Another important distinction of MimbleWimble is that there are no addresses; there are only inputs and outputs. Sender and receiver wallets have to coordinate and interact to complete a transaction - i.e. communication is synchronous. However, solutions have been discussed that could allow wallets to communicate asynchronously.

The Dandelion protocol (which is separate from MimbleWimble) can be used to further enhance the confidentiality guarantee. Dandelion makes it even more challenging for any node observing the network to create a transaction graph and identify users. It does so by dividing transaction propagation across the network into two phases - the stem phase, where the transaction is sent to a single randomly selected peer, then another, then another, until it reaches the fluff phase, where the transaction is broadcasted to all nodes. Other ways to improve confidentiality (such as attaching dummy UTXOs) have been discussed.

The crypto community will pay close attention to MimbleWimble and the projects that launch on the protocol (i.e. Beam and Grin) as they employ their respective strategies to try to solve challenges that Bitcoin and privacy coins face today and integrate new features following the launch of their mainnet. To learn more about MimbleWimble, Beam, and Grin, we suggest the following resources:

  • Mimblewimble whitepaper
  • Crypto 101 podcast with Beam CEO, Alexander Zaidelson
  • What Bitcoin Did podcast with Grin developer, Yeastplume
  • Coindesk article on Beam and Grin
  • Bitcoin Magazine article on Beam and Grin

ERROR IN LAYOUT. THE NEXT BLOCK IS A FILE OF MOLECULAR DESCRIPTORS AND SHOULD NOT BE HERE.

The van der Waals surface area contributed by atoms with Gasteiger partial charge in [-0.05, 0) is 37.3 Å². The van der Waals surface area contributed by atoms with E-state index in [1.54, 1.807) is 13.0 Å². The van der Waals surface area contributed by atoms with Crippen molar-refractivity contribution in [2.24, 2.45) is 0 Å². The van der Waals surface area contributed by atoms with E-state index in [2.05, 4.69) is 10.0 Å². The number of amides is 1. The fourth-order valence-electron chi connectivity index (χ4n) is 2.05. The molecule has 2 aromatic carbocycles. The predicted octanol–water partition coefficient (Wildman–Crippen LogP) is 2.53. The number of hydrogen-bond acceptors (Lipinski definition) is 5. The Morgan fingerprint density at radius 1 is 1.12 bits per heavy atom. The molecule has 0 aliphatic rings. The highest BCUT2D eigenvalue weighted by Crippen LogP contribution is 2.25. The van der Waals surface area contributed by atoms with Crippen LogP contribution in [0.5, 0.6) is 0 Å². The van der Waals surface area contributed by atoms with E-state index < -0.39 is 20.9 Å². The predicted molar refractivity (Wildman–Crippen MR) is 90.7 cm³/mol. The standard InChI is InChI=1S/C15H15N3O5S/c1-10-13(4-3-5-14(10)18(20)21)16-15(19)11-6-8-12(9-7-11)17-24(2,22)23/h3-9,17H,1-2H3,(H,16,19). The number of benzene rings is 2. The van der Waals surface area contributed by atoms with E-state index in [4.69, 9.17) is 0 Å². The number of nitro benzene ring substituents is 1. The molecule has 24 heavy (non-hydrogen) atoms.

• Token Daily article by Mohamed Fouda

In other news

  • Proof of Keys movement debuted on the 10th birthday of Bitcoin's genesis block, urging bitcoin holders to withdraw their bitcoin from centralized exchanges to potentially expose exchanges that are functioning like fractional reserve banks. Source.
  • Fortnite merchandise store now exclusively accepts Monero (XMR) as a payment method. Source.
  • BitTorrent is launching BitTorrent Token (BTT) on Tron to incentivize users to keep their files on the network. Source.
  • Cole Kennelly noted that a CDP (#5305) was opened on Maker with a large amount of collateral (~110K ETH) on Dec 22, 2018. Maker has become one of the most heavily used dApps on Ethereum. Source.
  • Jihan Wu and Micree Zhan, co-CEOs, are stepping down from their positions at Bitmain. Source.
  • Crypto lenders are flourishing despite, and, at least in part, because of the bear market, with BlockFi’s revenues and customer base up tenfold since June 2018, and Genesis issuing $700 million in loans since it launched in March 2018. Source.
  • A European regulated exchange, DX.Exchange, will enable trading in tokenized securities of the top 10 stocks on Nasdaq (Apple, Netflix, Tesla, etc.) and will offer 40 crypto trading pairs. It will not launch in the US until 2Q/3Q19. Source.